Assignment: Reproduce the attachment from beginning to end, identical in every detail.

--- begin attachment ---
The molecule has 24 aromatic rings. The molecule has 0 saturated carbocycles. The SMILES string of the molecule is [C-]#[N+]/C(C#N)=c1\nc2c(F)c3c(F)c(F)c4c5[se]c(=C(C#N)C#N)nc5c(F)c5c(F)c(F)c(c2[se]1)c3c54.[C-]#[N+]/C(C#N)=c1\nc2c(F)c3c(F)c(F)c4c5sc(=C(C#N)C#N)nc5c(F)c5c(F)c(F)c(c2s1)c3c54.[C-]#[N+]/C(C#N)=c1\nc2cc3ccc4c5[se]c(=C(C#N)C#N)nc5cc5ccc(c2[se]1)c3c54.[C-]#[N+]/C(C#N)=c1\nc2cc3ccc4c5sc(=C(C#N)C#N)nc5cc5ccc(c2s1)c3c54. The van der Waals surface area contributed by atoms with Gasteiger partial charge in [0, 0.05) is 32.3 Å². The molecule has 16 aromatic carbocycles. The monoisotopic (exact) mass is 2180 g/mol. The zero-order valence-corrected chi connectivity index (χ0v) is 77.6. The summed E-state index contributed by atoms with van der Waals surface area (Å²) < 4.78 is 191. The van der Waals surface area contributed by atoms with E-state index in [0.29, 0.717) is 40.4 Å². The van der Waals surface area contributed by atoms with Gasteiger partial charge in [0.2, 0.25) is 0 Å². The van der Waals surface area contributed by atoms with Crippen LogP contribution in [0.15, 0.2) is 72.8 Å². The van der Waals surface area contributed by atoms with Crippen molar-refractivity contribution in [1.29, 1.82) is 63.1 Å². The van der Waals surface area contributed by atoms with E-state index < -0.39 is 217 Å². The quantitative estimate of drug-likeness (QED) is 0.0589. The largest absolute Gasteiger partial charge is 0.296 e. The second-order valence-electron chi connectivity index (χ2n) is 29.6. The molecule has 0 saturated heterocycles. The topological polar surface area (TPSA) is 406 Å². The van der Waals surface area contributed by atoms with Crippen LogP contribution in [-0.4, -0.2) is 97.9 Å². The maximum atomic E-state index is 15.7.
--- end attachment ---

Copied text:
The molecule has 24 aromatic rings. The molecule has 0 saturated carbocycles. The SMILES string of the molecule is [C-]#[N+]/C(C#N)=c1\nc2c(F)c3c(F)c(F)c4c5[se]c(=C(C#N)C#N)nc5c(F)c5c(F)c(F)c(c2[se]1)c3c54.[C-]#[N+]/C(C#N)=c1\nc2c(F)c3c(F)c(F)c4c5sc(=C(C#N)C#N)nc5c(F)c5c(F)c(F)c(c2s1)c3c54.[C-]#[N+]/C(C#N)=c1\nc2cc3ccc4c5[se]c(=C(C#N)C#N)nc5cc5ccc(c2[se]1)c3c54.[C-]#[N+]/C(C#N)=c1\nc2cc3ccc4c5sc(=C(C#N)C#N)nc5cc5ccc(c2s1)c3c54. The van der Waals surface area contributed by atoms with Gasteiger partial charge in [0, 0.05) is 32.3 Å². The molecule has 16 aromatic carbocycles. The monoisotopic (exact) mass is 2180 g/mol. The zero-order valence-corrected chi connectivity index (χ0v) is 77.6. The summed E-state index contributed by atoms with van der Waals surface area (Å²) < 4.78 is 191. The van der Waals surface area contributed by atoms with E-state index in [0.29, 0.717) is 40.4 Å². The van der Waals surface area contributed by atoms with Gasteiger partial charge in [0.2, 0.25) is 0 Å². The van der Waals surface area contributed by atoms with Crippen LogP contribution in [0.15, 0.2) is 72.8 Å². The van der Waals surface area contributed by atoms with Crippen molar-refractivity contribution in [1.29, 1.82) is 63.1 Å². The van der Waals surface area contributed by atoms with E-state index < -0.39 is 217 Å². The quantitative estimate of drug-likeness (QED) is 0.0589. The largest absolute Gasteiger partial charge is 0.296 e. The second-order valence-electron chi connectivity index (χ2n) is 29.6. The molecule has 0 saturated heterocycles. The topological polar surface area (TPSA) is 406 Å². The van der Waals surface area contributed by atoms with Crippen LogP contribution in [-0.4, -0.2) is 97.9 Å². The maximum atomic E-state index is 15.7.